A New York Times Magazine profile of a top Obama White House aide is turning heads, and for good reason. In a lengthy read that is more gushing romance than even-handed journalism, David Samuels praises – no, worships – Ben Rhodes, who is President Barack Obama’s deputy national security advisor for strategic communications. Rhodes, according to the Samuels, is the amazing architect of the messaging surrounding the controversial Iran deal and is the hidden hand behind other Obama foreign policy triumphs, including the pursuit of normalized relations with communist Cuba.
Rhodes, who comes off a spoiled, self-indulgent brat who has matured into a self-absorbed advisor, is Obama’s “foreign policy guru” who has mystically achieved “mind meld” with the President (Samuels assures us this has been verified by many White House aides that he spoke with for the story). “I don’t know anymore where I begin and Obama ends,” Rhodes tells Samuels in a humble brag during one of their conversations in the obscure White House office the former inhabits.
Remarkably, Rhodes prepared to become a “guru” to the leader of the free world by pursuing a career in fiction. Outside of a couple of jobs that he held working communications for foreign policy movers and shakers, Rhodes has avoided any sort of academic or professional civilian or military experience that might prepare him to offer insight about the complexities of the world. (This observation is made by Samuels with an odd fawning wonder.)
As a writer, Rhodes – whose older brother is the head of CBS – takes great pleasure in knowing that he can shape the media narrative not on the basis of facts but on the basis of storytelling. Although he complains about the twenty-something-year-old reporters who cover the foreign policy beat for major publications and outlets, Rhodes boasts that he and his team of White House lackeys can drive pro-Obama talking points simply by working with a regular network of media figures who can be counted on to push the White House narrative.
“We have our compadres, I will reach out to a couple people, and you know I wouldn’t want to name them — ” Ned Price, Rhodes’ wingman, tells Samuels. “I can name them,” Samuels replies claiming he then listed “off a few names of prominent Washington reporters and columnists who often tweet in sync with White House messaging.”
Readers are told that Price merely smiles back, presumably in a knowing fashion as the secret is let out of the bag: some mainstream media reporters are completely and entirely invested in doing everything they can to support the White House.
This lack of media skepticism has allowed Rhodes and his little team to blatantly mislead the American people about the details of the Iran deal. In a dramatic display of hubris, Rhodes admits that he intentionally had President Obama distort certain aspects of the Iran deal and the negotiations that led to it.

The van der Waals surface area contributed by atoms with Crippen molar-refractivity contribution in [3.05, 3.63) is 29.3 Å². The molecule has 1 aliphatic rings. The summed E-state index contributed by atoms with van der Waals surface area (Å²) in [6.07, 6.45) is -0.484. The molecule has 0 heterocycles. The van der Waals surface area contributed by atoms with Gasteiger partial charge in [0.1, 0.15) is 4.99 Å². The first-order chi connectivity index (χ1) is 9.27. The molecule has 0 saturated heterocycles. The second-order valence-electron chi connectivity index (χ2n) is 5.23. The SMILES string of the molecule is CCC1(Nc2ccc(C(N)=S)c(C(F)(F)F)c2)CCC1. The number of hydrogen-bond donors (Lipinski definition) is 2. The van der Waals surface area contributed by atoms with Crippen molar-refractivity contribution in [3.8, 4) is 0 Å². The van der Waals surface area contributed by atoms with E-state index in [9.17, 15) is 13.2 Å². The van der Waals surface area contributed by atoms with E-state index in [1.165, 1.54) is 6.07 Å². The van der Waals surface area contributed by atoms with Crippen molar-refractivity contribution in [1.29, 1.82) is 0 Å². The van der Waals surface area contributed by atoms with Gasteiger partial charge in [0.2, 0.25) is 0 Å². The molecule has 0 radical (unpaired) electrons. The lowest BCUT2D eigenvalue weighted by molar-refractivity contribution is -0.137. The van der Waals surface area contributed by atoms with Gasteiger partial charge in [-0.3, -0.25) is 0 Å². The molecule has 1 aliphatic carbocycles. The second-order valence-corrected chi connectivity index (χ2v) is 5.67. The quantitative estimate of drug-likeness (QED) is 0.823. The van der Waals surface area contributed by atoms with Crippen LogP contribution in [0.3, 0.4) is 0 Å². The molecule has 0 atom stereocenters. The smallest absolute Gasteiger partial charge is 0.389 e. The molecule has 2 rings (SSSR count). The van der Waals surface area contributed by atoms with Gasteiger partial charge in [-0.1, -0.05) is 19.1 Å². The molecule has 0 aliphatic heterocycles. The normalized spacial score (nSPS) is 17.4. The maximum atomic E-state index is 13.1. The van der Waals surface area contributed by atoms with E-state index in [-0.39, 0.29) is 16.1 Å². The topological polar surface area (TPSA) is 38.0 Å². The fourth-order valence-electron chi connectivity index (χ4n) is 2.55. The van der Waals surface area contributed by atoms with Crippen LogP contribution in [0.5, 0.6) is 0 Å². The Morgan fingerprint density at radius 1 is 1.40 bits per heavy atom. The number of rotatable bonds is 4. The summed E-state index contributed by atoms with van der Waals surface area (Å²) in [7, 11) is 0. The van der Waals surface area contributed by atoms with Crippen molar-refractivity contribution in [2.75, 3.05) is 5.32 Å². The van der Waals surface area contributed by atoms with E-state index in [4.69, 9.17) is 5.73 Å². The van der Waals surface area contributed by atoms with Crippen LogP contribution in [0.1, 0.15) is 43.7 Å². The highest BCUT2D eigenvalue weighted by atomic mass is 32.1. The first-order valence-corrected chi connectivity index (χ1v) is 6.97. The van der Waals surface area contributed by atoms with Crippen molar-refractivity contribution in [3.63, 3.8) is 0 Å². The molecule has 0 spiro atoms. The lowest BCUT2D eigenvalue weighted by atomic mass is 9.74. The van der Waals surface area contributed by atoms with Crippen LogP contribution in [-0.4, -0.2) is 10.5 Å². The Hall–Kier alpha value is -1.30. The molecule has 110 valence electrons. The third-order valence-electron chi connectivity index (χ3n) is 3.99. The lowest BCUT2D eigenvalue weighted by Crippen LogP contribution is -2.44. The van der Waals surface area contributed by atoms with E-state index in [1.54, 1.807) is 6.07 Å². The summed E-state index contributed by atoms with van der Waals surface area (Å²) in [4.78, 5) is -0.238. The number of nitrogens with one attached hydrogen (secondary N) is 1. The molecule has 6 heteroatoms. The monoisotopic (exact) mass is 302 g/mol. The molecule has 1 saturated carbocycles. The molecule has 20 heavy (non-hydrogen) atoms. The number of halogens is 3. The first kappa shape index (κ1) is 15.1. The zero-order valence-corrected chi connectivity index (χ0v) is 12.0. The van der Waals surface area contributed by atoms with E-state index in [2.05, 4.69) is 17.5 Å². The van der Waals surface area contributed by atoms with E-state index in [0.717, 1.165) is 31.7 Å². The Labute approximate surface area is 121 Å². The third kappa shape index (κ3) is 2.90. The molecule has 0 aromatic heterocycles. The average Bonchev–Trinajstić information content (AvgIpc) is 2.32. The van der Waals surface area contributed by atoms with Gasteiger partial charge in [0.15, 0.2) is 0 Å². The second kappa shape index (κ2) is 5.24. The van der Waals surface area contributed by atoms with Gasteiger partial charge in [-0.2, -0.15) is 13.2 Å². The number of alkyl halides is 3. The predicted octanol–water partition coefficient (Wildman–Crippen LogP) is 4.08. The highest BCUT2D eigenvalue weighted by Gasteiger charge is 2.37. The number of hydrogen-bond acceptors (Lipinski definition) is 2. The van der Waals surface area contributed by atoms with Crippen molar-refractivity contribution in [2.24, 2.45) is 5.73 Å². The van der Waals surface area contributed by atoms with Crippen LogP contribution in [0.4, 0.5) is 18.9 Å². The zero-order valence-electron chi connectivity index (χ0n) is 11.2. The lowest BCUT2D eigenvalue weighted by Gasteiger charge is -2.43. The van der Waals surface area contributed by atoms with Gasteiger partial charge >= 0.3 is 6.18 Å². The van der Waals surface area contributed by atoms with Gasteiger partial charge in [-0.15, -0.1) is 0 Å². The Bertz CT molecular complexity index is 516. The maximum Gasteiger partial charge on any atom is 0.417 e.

But never fear, it was all for a good cause.
“Rhodes’s innovative campaign to sell the Iran deal is likely to be a model for how future administrations explain foreign policy to Congress and the public,” marvels Samuels before explaining – without any horror – that the campaign led by Rhodes involved blatant deception.
“The way in which most Americans have heard the story of the Iran deal presented — that the Obama administration began seriously engaging with Iranian officials in 2013 in order to take advantage of a new political reality in Iran, which came about because of elections that brought moderates to power in that country — was largely manufactured for the purpose for selling the deal.”
In other words, it didn’t really happen the way the White House said it happened.
“Even where the particulars of that story are true, the implications that readers and viewers are encouraged to take away from those particulars are often misleading or false.”
But Ben Rhodes is a genius, a real guru, a wonderful person to have advising the president and deceiving the nation, according to The New York Times Magazine.
While spinning his deceit and simultaneously mocking the ignorant reporters he and his team must explain everything to, and praising the handful of sycophants in the press that he can trust to unquestioningly regurgitate his tall tales, Rhodes manages to mock a bipartisan collection of experts and leaders who have spent their careers serving the country. The people he mocks have made bad decisions – some of them very, very bad decisions – but at least somewhere along the line they took their job somewhat seriously. According to the tone of the profile, Rhodes doesn’t take his job seriously enough even though a former Secretary of Defense quoted in the article blames Rhodes and his team for shutting down non-White House senior leaders who have tried to offer candid advice to President Obama.
While long, the entire profile is a must-read to understand the arrogance and cronyism that have plagued President Obama’s foreign policy.